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Cornell Law Review

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Dodd-Frank's Say on Pay, shareholder voting, executive pay, corporate governance


Business Organizations Law | Law | Securities Law


"Say on pay" gives shareholders an advisory vote on a company's pay practices for its top executives. Beginning in 2011, Dodd-Frank mandated such votes at public companies. The first year of "say on pay" under the new legislation may have changed the dialogue and give-and-take in the shareholder-management relationship at some companies, particularly on the question of executive pay.

We study the evolution of shareholder voting on "say on pay" - beginning in 2006 as a fledgling shareholder movement to get "say on pay" on the corporate ballot, evolving as a handful of companies and later the financial firms receiving TARP funds conducted "say on pay" votes, and leading to Dodd-Frank’s extension of the process to all public companies.

Using results from an empirical analysis of data from the pre-Dodd-Frank period, we project that the new mandatory management-sponsored “say on pay” proposals will attract strong shareholder support at most companies, while poorly performing companies with high pay levels can expect shareholder dissent. These projections are confirmed by early results in the first year of post-Dodd-Frank experience with “say on pay.”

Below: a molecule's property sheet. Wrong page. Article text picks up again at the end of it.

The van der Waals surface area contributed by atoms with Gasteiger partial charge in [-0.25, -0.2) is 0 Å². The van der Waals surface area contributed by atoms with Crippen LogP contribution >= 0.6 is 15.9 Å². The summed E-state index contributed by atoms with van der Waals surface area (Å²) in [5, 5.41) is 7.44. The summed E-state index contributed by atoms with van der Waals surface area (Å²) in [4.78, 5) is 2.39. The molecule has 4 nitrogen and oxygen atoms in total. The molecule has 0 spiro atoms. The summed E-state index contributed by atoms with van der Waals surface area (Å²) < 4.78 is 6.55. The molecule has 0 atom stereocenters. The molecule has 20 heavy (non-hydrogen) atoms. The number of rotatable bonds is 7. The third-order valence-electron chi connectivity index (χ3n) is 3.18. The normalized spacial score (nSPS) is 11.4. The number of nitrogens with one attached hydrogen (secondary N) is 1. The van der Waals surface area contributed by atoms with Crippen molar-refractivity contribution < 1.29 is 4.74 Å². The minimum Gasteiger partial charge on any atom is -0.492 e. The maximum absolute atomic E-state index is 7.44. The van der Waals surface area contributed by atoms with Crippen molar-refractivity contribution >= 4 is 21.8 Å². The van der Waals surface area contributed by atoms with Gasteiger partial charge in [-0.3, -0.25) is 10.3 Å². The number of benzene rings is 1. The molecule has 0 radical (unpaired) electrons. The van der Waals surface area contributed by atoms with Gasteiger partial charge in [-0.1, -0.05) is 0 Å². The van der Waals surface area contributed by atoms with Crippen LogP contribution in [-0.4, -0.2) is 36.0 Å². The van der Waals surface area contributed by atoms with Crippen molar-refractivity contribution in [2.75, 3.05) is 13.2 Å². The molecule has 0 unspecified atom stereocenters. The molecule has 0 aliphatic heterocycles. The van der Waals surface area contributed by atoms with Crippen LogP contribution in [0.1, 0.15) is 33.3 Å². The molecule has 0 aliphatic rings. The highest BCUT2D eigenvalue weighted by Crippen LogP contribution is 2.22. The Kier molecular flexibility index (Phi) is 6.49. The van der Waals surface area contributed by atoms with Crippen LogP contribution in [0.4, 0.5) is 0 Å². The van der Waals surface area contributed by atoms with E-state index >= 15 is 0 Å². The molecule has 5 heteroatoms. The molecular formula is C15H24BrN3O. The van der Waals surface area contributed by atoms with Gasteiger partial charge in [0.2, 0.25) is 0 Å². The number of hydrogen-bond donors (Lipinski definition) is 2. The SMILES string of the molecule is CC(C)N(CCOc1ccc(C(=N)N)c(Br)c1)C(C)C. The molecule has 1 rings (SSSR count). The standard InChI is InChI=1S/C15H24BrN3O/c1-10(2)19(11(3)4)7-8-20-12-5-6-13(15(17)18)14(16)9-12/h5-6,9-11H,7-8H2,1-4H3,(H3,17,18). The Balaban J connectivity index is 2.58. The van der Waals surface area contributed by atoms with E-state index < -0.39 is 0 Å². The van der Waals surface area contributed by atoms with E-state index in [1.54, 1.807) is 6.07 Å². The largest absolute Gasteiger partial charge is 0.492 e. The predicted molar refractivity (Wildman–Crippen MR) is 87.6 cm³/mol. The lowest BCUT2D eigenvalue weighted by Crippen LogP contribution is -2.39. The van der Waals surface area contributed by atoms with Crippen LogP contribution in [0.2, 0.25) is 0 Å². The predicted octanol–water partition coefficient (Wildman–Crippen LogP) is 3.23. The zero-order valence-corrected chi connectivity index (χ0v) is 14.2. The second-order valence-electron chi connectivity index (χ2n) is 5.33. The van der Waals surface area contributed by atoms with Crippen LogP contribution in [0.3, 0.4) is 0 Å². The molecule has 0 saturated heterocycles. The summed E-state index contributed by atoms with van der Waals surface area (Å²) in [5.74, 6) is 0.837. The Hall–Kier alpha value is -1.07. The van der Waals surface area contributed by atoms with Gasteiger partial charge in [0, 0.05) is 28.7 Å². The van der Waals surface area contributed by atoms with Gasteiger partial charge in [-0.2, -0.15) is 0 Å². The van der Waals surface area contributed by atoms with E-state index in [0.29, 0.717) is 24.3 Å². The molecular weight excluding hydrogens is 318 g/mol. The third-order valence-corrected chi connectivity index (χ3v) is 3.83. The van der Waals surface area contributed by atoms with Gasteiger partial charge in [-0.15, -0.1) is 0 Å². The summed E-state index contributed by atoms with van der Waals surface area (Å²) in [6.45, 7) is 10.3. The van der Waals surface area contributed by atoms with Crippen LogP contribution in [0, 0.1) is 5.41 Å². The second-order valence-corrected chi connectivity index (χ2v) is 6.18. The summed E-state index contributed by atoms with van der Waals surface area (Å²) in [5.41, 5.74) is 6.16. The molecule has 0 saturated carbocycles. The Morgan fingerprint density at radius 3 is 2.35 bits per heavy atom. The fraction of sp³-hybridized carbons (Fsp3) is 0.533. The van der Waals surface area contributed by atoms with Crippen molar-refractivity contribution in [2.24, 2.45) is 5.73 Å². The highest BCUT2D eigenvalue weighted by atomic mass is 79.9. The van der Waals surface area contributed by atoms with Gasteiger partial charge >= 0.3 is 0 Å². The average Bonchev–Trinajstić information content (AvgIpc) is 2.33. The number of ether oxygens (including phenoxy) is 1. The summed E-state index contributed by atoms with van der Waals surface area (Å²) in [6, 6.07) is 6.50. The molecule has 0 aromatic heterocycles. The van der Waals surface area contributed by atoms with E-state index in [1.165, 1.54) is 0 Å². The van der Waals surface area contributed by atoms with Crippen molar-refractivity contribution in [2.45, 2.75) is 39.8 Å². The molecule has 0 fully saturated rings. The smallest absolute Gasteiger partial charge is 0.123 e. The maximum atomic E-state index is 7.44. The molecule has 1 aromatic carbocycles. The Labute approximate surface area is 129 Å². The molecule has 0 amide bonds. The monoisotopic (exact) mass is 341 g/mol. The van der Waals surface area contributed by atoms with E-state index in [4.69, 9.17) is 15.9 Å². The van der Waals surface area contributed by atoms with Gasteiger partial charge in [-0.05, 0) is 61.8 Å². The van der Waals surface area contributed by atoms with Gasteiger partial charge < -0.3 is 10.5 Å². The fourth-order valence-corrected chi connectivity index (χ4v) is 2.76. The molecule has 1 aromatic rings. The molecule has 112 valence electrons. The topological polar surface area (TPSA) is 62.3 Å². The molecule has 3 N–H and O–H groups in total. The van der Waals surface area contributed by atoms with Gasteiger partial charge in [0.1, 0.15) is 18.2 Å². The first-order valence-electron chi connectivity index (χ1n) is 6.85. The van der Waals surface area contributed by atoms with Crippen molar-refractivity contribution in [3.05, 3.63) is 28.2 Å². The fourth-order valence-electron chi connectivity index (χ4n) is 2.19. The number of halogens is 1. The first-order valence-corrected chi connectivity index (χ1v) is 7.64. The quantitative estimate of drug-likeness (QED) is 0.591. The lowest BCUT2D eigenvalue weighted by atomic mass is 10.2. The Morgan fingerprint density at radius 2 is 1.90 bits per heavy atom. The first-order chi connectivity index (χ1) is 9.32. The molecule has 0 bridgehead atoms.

Our empirical analysis of the pre-Dodd-Frank data supports the potential importance of third party voting advisor recommendations, particularly by the ISS, on executive pay proposals. The raw data show 20 percent swing in shareholder support for management “say on pay” proposals associated with a negative ISS recommendation. However, once we take into account the different recommendations issued by management and ISS, the net effect of an ISS negative recommendation on the overall shareholder vote is relatively small at most companies. Nevertheless, the early Dodd-Frank results show that all 37 companies that failed to obtain majority support in these advisory votes had received negative ISS recommendations.

The early results show that companies that initially received negative “say on pay” recommendations by the ISS often modified their disclosure filings or changed their pay practices. This may indicate to a growing role for shareholders in influencing executive pay practices and more generally corporate governance.



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